Big data used to be a foreign term to many companies. Today, the collection of big data has become so commonplace we almost take it for granted. Now that many companies and their software providers have solved the issue of storing and collecting data, the challenge is how to make sense of the volume, variety, and velocity of data in meaningful, actionable ways.
Learning and development teams can find it difficult to get buy-in for data analytics programs due to the lack of knowledge around how the information can be translated into value. When your organization is guided by learning data, that value can equate to better forecasts, strategic plans, programs, products, and services.
Still, some leaders struggle to see how analyzing data fits into their realm of responsibilities and can feel it’s a waste of time. The difficulty in this is that they are the ones with the types of data executive leadership teams find the most valuable—for example, sales reports and customer feedback. Knowing if sales are low or your NPS is below average is valuable because training can address the issues.
Here are three examples of how you can collect and use more meaningful data across your company.
#1: Broaden Your Interpretation of Learning Data
As an L&D professional, are your learning insights based solely on data collected from your own L&D department? While this information is important in managing team efficiency, it is not enough to demonstrate true business impact. Communicating value—credibly—involves bringing in department leaders from other areas of the business. What do they pay attention to? What metrics and goals do they track?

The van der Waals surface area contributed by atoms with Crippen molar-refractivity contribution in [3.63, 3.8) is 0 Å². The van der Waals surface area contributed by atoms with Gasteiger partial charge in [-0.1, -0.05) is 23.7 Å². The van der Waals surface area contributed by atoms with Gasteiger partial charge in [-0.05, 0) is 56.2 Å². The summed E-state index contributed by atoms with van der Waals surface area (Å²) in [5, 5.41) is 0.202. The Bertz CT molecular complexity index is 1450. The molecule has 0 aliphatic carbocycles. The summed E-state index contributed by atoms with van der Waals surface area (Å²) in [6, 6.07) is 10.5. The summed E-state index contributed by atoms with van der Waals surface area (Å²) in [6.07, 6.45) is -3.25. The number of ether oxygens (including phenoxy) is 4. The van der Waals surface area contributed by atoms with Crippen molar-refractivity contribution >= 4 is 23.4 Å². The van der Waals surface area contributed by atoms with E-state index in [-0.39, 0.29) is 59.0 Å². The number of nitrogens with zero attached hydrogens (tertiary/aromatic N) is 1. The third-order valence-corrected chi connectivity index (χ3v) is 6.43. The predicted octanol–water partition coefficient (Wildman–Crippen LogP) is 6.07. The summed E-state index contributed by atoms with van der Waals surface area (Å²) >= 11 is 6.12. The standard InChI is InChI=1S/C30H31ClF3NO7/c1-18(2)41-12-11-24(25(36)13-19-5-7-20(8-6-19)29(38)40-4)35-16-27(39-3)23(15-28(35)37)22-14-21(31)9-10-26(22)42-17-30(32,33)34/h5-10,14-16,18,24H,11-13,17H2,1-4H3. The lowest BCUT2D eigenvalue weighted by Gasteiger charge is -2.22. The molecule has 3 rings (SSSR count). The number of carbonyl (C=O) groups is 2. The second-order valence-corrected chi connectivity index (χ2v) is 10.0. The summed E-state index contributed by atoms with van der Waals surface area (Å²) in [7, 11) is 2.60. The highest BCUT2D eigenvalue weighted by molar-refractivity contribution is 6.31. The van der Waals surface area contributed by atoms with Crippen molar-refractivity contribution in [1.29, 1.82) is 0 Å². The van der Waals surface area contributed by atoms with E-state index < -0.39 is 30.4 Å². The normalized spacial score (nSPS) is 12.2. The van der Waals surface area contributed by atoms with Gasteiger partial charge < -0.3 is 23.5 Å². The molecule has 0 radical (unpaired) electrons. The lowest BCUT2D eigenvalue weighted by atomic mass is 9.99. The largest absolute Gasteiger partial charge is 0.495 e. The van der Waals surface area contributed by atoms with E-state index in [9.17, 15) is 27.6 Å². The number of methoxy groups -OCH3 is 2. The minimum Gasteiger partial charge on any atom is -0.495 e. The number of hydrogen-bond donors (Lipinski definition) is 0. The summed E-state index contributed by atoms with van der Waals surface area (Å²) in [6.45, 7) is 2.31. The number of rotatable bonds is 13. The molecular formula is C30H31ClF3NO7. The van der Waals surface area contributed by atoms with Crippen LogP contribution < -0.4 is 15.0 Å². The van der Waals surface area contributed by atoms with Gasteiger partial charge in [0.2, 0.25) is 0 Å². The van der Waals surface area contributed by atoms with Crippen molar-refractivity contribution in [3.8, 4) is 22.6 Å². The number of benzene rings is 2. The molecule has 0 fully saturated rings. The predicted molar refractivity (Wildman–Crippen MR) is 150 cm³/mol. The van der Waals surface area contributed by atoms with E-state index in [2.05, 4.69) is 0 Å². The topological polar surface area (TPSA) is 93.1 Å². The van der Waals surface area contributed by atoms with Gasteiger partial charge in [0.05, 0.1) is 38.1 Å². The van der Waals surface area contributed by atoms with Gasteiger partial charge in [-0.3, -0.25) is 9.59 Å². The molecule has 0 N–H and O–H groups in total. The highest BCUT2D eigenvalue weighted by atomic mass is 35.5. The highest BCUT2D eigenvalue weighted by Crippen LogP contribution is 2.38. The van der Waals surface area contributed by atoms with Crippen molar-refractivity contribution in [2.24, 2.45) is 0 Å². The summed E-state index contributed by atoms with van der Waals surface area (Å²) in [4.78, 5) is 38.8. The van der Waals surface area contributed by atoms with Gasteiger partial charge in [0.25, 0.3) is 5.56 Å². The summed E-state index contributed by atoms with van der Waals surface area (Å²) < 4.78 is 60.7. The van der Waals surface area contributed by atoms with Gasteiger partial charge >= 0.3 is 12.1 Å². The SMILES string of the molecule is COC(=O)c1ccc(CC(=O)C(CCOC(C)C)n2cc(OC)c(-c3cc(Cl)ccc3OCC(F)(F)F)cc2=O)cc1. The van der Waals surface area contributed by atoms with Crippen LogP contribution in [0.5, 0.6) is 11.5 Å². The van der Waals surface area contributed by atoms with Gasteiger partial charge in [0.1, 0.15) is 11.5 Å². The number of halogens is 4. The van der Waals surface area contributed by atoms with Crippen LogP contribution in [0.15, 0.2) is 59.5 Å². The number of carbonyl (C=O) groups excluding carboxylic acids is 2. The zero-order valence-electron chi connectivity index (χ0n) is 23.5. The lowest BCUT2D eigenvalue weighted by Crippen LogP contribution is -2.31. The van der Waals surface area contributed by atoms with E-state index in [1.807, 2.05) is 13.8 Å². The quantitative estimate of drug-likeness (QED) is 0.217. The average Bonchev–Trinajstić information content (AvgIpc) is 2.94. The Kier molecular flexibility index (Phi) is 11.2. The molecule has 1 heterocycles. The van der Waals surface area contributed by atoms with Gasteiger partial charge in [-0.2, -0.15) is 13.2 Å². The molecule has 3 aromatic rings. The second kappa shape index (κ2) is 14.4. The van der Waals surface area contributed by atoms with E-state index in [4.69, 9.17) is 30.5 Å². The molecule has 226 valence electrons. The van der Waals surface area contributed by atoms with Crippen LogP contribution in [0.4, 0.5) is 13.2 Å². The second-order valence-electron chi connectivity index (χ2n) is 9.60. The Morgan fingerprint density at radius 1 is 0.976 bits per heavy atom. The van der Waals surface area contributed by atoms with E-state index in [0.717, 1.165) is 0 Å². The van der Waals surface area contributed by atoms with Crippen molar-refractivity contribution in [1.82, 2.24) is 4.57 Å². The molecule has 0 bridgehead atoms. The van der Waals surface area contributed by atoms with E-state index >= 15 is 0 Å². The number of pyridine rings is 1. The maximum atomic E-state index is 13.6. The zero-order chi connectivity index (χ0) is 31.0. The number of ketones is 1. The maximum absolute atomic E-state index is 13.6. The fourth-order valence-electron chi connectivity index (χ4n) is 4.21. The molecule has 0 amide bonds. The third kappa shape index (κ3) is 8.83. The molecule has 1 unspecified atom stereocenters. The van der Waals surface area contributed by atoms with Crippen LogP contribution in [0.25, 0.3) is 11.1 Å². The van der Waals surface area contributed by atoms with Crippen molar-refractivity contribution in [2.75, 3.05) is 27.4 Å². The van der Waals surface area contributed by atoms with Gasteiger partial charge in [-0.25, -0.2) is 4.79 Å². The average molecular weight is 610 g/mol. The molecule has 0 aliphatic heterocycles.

Aligning L&D programs with department goals better positions you to prove the ROI of your online training. Department heads and managers will notice your interest in what they’re doing and trying to do and begin to see how learning programs benefit them. In turn, they’ll provide you with meaningful data to demonstrate your impact on their KPIs.
#2: Get Granular
Move beyond the common go-to metrics like employee feedback and completion rates and more sophisticated learning platforms to collect more granular data—data that demonstrates improvement in areas like productivity or performance. Not all learning platforms are created equal when it comes to mining and making sense of learning data. The key is to find a learning platform that not only collects learning data but correlates it to key business metrics or KPIs so you can prove the impact of your learning and development programs. Imagine if you could:
· Identify how L&D shapes a desired behavior to meet business goals.
· Accurately measure training’s impact on specific outcomes.
· Give leaders insights that drive key training and business decisions.
#3: Use the Right Tools
Not much can be done to make learning about data tools easy or fun. But to fully appreciate their potential, it’s important to understand the basics of how they work.
Learning Data 101
A key tool in learning data is called a learning record store (LRS). It can function independently and as part of your company’s learning management system. It tracks and measures experience API (xAPI) statements from learning events and connects to business data from other places in your company.
xAPIs are standards that define how an LRS collects data. For example, xAPI uses the sentence convention “actor-verb-object” to identify learner activity, which results in collected xAPI statements like “Rachel-completed-compliance training.”
Often referred to as the future of e-learning due to its endless benefits and use cases, xAPI helps L&D teams collect more complex data, including device type, location, screen size, clicks, and advanced video tracking.
It also tracks online or offline activities for web pages, simulations, or online courses, including blended, interactive, mobile, offline, social, and team-based e-learning formats.
By aligning with other departments’ goals, gathering meaningful data, and using the right tools, you can demonstrate how L&D transforms the information your leaders’ value into realized goals.
Editor’s Note: This is adapted from the Schoox Corporate Learning blog post.